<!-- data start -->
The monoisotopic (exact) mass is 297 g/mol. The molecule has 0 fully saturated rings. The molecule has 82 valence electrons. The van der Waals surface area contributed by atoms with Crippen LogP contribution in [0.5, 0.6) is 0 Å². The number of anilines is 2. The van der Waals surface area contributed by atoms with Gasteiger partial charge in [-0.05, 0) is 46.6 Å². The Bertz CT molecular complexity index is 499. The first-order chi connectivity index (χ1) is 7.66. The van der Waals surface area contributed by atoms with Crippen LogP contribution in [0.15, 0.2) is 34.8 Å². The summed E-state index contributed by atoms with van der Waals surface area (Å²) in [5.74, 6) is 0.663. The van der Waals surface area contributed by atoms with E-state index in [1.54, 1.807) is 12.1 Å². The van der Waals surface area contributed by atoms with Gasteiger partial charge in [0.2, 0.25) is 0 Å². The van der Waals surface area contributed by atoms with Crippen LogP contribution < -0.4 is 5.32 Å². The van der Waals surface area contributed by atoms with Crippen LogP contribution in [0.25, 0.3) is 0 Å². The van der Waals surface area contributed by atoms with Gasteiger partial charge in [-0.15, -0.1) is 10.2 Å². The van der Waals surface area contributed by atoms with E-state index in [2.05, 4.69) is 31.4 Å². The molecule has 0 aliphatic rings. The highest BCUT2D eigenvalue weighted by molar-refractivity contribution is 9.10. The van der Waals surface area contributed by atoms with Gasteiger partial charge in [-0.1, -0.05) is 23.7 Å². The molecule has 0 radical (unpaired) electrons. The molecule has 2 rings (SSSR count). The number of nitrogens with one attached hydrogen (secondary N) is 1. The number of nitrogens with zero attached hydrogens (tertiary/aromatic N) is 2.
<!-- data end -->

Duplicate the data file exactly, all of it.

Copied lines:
The monoisotopic (exact) mass is 297 g/mol. The molecule has 0 fully saturated rings. The molecule has 82 valence electrons. The van der Waals surface area contributed by atoms with Crippen LogP contribution in [0.5, 0.6) is 0 Å². The number of anilines is 2. The van der Waals surface area contributed by atoms with Gasteiger partial charge in [-0.05, 0) is 46.6 Å². The Bertz CT molecular complexity index is 499. The first-order chi connectivity index (χ1) is 7.66. The van der Waals surface area contributed by atoms with Crippen LogP contribution in [0.15, 0.2) is 34.8 Å². The summed E-state index contributed by atoms with van der Waals surface area (Å²) in [5.74, 6) is 0.663. The van der Waals surface area contributed by atoms with E-state index in [1.54, 1.807) is 12.1 Å². The van der Waals surface area contributed by atoms with Gasteiger partial charge in [0.2, 0.25) is 0 Å². The van der Waals surface area contributed by atoms with Crippen LogP contribution < -0.4 is 5.32 Å². The van der Waals surface area contributed by atoms with Crippen LogP contribution in [0.25, 0.3) is 0 Å². The van der Waals surface area contributed by atoms with Gasteiger partial charge in [-0.15, -0.1) is 10.2 Å². The van der Waals surface area contributed by atoms with E-state index in [2.05, 4.69) is 31.4 Å². The molecule has 0 aliphatic rings. The highest BCUT2D eigenvalue weighted by molar-refractivity contribution is 9.10. The van der Waals surface area contributed by atoms with Gasteiger partial charge in [-0.1, -0.05) is 23.7 Å². The molecule has 0 radical (unpaired) electrons. The molecule has 2 rings (SSSR count). The number of nitrogens with one attached hydrogen (secondary N) is 1. The number of nitrogens with zero attached hydrogens (tertiary/aromatic N) is 2.